When he was asked about whether that result would and should hasten his sacking, Neville dug in and remained defiant.
“Next question. I have answered that before. I think I was very clear,” he said after that game, responses which mirrored Wenger’s replies during a sustained inquisition on his future late on Thursday night in the Emirates Stadium.
The brief and sorry story of Neville’s deep-dive into elite football offered a frightening glimpse into just how insanely tough the management lark must be. Neville had done it all as a player and then kind of won everyone over with his passion and logic and insight and articulacy. So if he could flail like that, what hope for the rest?
When Arsene Wenger joined Arsenal in 1996, he was an exotic figure. It wasn’t hard to achieve that status in English football then, which was still very much in its ‘beef-and-two-veg’ state, the managerial carousel populated by redoubtable sorts like Joe Kinnear, Peter Reid, Graham Souness and Bryan ‘Robbo’Robson. Leeds were a Premier League side and managed by former Arsenal legend George Graham. It was, in short, a different world.
Wenger became such a looming distinctive figure in that period – the years of Rule Britannia and Tony Blair – that he could never fully escape it. And when Alex Ferguson – even Ferguson – figured it was time to bow out, Wenger looked somehow bereft. He had lost his nemesis and his main adversary.
For two full decades, Wenger’s voice and image has been part of the routine of England’s weekend life, on its newspapers, on the BBC; his reign has been twice as long as Margaret Thatcher’s. A generation of football fans have moved from teenager to middle age and Wenger at Arsenal has been the one touchstone in a changing world.
The longer he has remained in charge, the more opaque he has become. That early nickname, ‘the professor’, hinted at a worldly type to whom football was just one of many interests. But it turned out that Ferguson was the one who made time for other pursuits – a horse lover, a wine buff, a US Civil War geek.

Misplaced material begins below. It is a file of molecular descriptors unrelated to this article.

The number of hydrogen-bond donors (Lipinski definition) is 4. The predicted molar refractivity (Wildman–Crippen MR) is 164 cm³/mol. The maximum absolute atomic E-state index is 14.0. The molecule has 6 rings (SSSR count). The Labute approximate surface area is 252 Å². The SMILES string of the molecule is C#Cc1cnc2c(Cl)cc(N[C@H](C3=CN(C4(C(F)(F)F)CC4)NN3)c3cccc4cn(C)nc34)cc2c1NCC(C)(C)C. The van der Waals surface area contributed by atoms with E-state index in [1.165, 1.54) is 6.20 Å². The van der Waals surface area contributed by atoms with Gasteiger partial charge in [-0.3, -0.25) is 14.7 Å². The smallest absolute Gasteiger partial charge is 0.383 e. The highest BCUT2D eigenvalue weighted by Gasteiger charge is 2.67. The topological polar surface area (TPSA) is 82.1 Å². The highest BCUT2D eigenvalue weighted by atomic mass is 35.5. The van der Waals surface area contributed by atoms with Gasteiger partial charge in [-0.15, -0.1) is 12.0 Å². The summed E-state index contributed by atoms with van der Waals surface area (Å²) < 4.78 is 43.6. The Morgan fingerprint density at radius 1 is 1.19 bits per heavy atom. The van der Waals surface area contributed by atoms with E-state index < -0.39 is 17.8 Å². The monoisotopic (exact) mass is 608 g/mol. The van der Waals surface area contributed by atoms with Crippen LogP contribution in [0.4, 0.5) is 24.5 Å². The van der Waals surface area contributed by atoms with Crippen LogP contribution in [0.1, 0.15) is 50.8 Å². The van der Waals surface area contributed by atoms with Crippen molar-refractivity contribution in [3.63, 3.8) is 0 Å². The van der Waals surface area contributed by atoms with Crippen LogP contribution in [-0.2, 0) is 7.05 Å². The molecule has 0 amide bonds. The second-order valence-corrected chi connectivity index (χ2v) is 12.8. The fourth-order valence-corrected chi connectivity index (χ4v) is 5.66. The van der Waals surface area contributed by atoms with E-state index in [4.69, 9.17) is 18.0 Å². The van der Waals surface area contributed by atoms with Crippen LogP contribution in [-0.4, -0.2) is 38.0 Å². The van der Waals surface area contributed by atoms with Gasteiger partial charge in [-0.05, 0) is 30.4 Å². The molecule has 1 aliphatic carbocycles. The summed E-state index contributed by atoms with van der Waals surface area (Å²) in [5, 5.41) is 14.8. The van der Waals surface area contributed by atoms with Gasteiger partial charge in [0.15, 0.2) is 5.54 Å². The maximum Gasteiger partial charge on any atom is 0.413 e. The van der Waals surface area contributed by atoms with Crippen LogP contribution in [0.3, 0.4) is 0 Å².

Wenger, meanwhile, seemed lost in the game and in the house of Arsenal, English football’s version of Miss Havisham.
“I don’t think Arsene can let go, it’s an addiction,” said his former captain, Tony Adams, just after last season ended and the wolves were baying. Last year, Arsenal missed out on the fourth place Champions League spot to Liverpool by a single point. They also won the FA Cup. In fact, they have won the FA Cup three times since 2014.
Liverpool haven’t won that trophy – or anything else apart from one League Cup – since 2006. But they are perceived as having the right man on the sideline; young and hip in football parlance.
In the coming months, Stan Kroenke, scion of the American Kroenke group who are majority shareholders at the Emirates, will spend time at the club amidst increasing conviction that Wenger’s time has passed. The owners are almost certain to try and attract a younger manager – scarf-wearing and bestubbled and bristling with the sort of energetic conviction that will appease the fans and keep the turnstiles whirling. For a few seasons. Whether the club is willing to make the money required available for this new man to compete with the nouveau powerful City however is far from certain.
Three of the 13 league titles Arsenal won in their history were under Wenger; seven of their FA Cups claimed came under his watch. They’ve fluctuated between agonising and abject disappointment in Europe but, then, it was ever thus with the club.
The logic that Wenger should go may be sound. But getting stuffed 3-0 by Manchester City twice in a week is the wrong reason to sound the death knell.
The truth is that all of the other so-called contenders have tried to live with City’s version of enlightened management and furious spending. And they have all have been found wanting. Fixating on the slow eclipse of the Wenger era is a convenient distraction from that.